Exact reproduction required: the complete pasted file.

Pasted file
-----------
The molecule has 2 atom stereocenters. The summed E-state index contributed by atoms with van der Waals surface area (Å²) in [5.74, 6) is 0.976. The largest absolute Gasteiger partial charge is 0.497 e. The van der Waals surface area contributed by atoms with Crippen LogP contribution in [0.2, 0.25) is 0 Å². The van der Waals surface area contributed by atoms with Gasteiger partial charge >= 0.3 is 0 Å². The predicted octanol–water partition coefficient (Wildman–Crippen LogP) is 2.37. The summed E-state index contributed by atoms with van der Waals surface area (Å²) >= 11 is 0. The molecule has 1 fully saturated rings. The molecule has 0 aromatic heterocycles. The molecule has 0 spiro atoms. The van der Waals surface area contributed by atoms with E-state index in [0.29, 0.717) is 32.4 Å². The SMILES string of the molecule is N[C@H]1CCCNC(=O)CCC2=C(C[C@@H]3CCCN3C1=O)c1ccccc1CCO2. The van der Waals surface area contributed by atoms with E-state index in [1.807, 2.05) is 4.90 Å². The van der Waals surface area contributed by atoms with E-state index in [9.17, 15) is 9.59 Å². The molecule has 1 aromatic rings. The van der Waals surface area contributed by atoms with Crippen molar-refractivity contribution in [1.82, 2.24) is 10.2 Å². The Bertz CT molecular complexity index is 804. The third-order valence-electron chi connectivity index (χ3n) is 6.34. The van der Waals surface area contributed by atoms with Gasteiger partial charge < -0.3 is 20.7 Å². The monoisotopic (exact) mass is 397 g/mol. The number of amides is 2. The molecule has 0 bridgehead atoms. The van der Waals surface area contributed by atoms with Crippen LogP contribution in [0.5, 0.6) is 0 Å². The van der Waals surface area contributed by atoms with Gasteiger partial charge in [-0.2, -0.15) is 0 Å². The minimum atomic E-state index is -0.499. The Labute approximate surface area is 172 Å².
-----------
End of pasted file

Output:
The molecule has 2 atom stereocenters. The summed E-state index contributed by atoms with van der Waals surface area (Å²) in [5.74, 6) is 0.976. The largest absolute Gasteiger partial charge is 0.497 e. The van der Waals surface area contributed by atoms with Crippen LogP contribution in [0.2, 0.25) is 0 Å². The van der Waals surface area contributed by atoms with Gasteiger partial charge >= 0.3 is 0 Å². The predicted octanol–water partition coefficient (Wildman–Crippen LogP) is 2.37. The summed E-state index contributed by atoms with van der Waals surface area (Å²) >= 11 is 0. The molecule has 1 fully saturated rings. The molecule has 0 aromatic heterocycles. The molecule has 0 spiro atoms. The van der Waals surface area contributed by atoms with E-state index in [0.29, 0.717) is 32.4 Å². The SMILES string of the molecule is N[C@H]1CCCNC(=O)CCC2=C(C[C@@H]3CCCN3C1=O)c1ccccc1CCO2. The van der Waals surface area contributed by atoms with E-state index in [1.807, 2.05) is 4.90 Å². The van der Waals surface area contributed by atoms with E-state index in [9.17, 15) is 9.59 Å². The molecule has 1 aromatic rings. The van der Waals surface area contributed by atoms with Crippen molar-refractivity contribution in [1.82, 2.24) is 10.2 Å². The Bertz CT molecular complexity index is 804. The third-order valence-electron chi connectivity index (χ3n) is 6.34. The van der Waals surface area contributed by atoms with Gasteiger partial charge < -0.3 is 20.7 Å². The monoisotopic (exact) mass is 397 g/mol. The number of amides is 2. The molecule has 0 bridgehead atoms. The van der Waals surface area contributed by atoms with Crippen LogP contribution in [0.5, 0.6) is 0 Å². The van der Waals surface area contributed by atoms with Gasteiger partial charge in [-0.2, -0.15) is 0 Å². The minimum atomic E-state index is -0.499. The Labute approximate surface area is 172 Å².